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A Children’s Guide to Worship

By Ruth L. Boling, Lauren J. Muzzy, Laurie A. Vance.
Illustrated by Tracey Dahle Carrier.

Geneva (WJKP). 1997. Pb. $6.95
ISBN 0-664-50015-3

Reviewed by Carol A. Wehrheim

 


"With parents as partners, each church is called to nurture children in their commitment to Christ and community, through Scripture study, stewardship, worship, fellowship and Christian caring." With this quote and a charming illustration of a mouse child looking up at a mouse adult, this engaging book for children and their parents begins.

Written specifically for families in the Reformed tradition, A Children’s Guide to Worship explains each part of worship in simple and concise language. This is just the kind of resource most parents (and other caring adults) need to fulfill the important task of introducing and nurturing children in the act of corporate worship.

It begins by announcing that there are four “regular acts of worship”: hearing God’s Word, singing to God, praying to God and giving to God. Each has its own little mouse icon, which appears next to each part of worship so you quickly identify which regular act of worship each is. The description for the service of worship is divided into four sections:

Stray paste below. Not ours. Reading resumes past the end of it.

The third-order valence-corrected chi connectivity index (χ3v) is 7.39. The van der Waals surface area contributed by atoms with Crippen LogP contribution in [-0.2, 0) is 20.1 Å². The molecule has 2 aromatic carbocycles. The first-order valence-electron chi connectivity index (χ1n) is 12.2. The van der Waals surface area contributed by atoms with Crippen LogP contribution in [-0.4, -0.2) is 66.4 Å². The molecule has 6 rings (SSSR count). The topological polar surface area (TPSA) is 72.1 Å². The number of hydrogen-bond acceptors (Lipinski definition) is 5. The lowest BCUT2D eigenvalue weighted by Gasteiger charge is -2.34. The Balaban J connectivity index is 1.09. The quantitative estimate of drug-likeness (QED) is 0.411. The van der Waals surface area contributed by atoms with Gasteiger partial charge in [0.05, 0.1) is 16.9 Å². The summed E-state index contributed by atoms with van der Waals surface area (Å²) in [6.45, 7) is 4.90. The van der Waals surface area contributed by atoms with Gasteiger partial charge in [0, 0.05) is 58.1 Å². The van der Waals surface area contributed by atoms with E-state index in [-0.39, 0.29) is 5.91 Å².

— Assemble in God’s name

— Proclaim God’s Word

— Respond to God’s Word

— Go in God’s Name

The sacraments of baptism and Holy Communion are also explained in a few sentences. However, I can hardly review this book without commenting on the illustrations. This congregation of church mice will remind you of folks in your own pews. The black-and-white drawings are perfectly suited to the text, full of detail, helping interpret but not detracting from the solid information in the book.

In an Afterword, Ruth Boling, who was associate minister of Bedford church when the book was prepared, explains how this delightful book came to be. What a gift this is to the church, children and adults alike!

Give it to families new to the Presbyterian Church. Give it to children as a gift for their first Communion. Give it to the children’s library. Give it to yourself. Place it on the shelf next to Children in the Worshiping Community by David Ng and Virginia Thomas, to whom the writers give deserved credit. Or better yet, read them both and think anew about how we nurture children in their commitment to Christ through worship. Then let the congregation of church mice in A Children’s Guide to Worship lead the way.

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